Like prospectors chasing the California Gold Rush of 1849, companies seeking to mine the low-carbohydrate eating craze are expected to show up in droves at a conference in Denver, Colorado, this week.
The event promises to bring together the likes of well-known packaged food makers such as North American leader Kraft Foods Inc., confectioner Hershey Foods Corp. and meat processor Tyson Foods Inc.
There will also be a multitude of niche players specializing in products that appeal only to adherents of low-carb diets like Atkins and South Beach.
Even big retailers like Wal-Mart Stores Inc., the largest U.S. grocery chain, will attend the so-called LowCarbiz Summit, which begins on Thursday and runs for two days.
"This is an industry that has erupted over a period of 18 months," said Dean Rotbart, editor of LowCarbiz.com, the online newsletter coordinating the event, which will cost attendees up to $800 apiece. "It went from a rocket sitting on a launch pad to a rocket zooming out of space."
Indeed, about 3.6 percent of the U.S. population is now following some form of a diet high in proteins such as meat and chicken but limited in carbohydrates like bread and pasta and sugars, according to NPD Group, a market research firm specializing in food trends, whose data surveyed people through August.
Some researchers and health professionals remain skeptical of low-carb diets, especially Atkins, which has been criticized for touting the benefits of liberal amounts of steak, eggs and fatty foods linked with rising cholesterol and heart disease.
Atkins Nutritionals, the low-carb food and product maker founded by the late low-carb guru Robert Atkins, has been telling health professionals in seminars to limit the amount of saturated fat that its followers take in to 20 percent of calories.
The risks appear not to deter U.S. consumers, who are struggling with rising obesity rates and related health problems. Low-carb versions of everything from Breyer's ice cream to Heinz tomato ketchup have joined their traditional counterparts on grocers' shelves in recent months.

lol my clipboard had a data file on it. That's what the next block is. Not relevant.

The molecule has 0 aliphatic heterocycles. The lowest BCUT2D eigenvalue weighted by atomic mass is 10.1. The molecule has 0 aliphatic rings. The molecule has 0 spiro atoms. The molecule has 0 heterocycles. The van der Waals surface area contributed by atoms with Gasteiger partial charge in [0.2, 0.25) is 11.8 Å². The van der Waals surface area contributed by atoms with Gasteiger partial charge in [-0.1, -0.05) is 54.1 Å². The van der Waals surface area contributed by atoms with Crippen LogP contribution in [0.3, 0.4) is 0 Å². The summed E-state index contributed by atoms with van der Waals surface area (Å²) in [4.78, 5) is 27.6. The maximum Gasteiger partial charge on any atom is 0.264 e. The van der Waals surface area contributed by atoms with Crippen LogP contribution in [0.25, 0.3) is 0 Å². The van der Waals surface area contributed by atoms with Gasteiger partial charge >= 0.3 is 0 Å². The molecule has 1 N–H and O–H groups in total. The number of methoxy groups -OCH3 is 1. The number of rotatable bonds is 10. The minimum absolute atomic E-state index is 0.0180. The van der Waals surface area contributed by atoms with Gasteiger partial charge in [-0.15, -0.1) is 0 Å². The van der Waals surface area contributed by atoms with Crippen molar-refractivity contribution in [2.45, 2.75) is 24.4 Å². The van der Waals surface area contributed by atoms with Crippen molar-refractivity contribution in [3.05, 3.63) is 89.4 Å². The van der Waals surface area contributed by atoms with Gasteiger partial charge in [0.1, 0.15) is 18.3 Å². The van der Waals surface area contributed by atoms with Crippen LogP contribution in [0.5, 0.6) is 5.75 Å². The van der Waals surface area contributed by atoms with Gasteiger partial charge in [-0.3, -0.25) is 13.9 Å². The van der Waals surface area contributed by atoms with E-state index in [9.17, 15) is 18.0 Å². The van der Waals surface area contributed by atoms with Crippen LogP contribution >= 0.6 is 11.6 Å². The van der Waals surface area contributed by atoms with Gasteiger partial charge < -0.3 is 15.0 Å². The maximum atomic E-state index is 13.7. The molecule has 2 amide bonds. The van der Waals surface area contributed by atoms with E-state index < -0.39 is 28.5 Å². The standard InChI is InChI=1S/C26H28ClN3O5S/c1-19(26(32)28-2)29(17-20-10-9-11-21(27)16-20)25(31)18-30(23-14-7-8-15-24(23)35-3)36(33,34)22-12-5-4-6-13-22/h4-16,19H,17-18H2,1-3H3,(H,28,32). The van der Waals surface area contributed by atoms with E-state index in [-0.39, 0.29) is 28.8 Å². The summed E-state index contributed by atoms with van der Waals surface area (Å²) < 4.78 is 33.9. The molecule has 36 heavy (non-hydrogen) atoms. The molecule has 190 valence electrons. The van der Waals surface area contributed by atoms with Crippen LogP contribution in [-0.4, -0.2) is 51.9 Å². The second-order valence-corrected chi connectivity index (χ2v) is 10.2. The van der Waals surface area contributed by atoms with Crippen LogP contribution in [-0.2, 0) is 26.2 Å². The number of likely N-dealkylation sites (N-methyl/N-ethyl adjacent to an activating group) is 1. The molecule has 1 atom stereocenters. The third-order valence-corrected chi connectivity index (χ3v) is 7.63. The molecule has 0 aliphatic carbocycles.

Big restaurant chains like Burger King are even getting into the act, catering to fast-food customers with everything from bunless burgers to protein plates.
Still, some question how long the trend's momentum will continue.
"It will have a rapid rise here. It will last maybe two or three years," said NPD Vice President Harry Balzer. "When it's all over, there will still be a low-carb contingent, but it will never be the interest levels we're seeing right now."
On the agenda at the Colorado meeting are panel discussions on opportunities and risks, federal regulation, the future of low-carb retailing and how to respond to diet naysayers, according to materials provided by Rotbart.
Meals too, will stay on theme, featuring low-carb products sponsored by the likes of sandwich maker Blimpie International, Rudi's Organic Bakery, and the Tortilla Factory, to name a few.
Rotbart said he expects some 400 attendees, including brand managers and marketing types from the manufacturing and retailing communities. A second event is planned in Washington, D.C., in May.
"We believe companies have no choice but to respond to the low-carb movement with new products," wrote Morgan Stanley analyst William Pecoriello in a research report.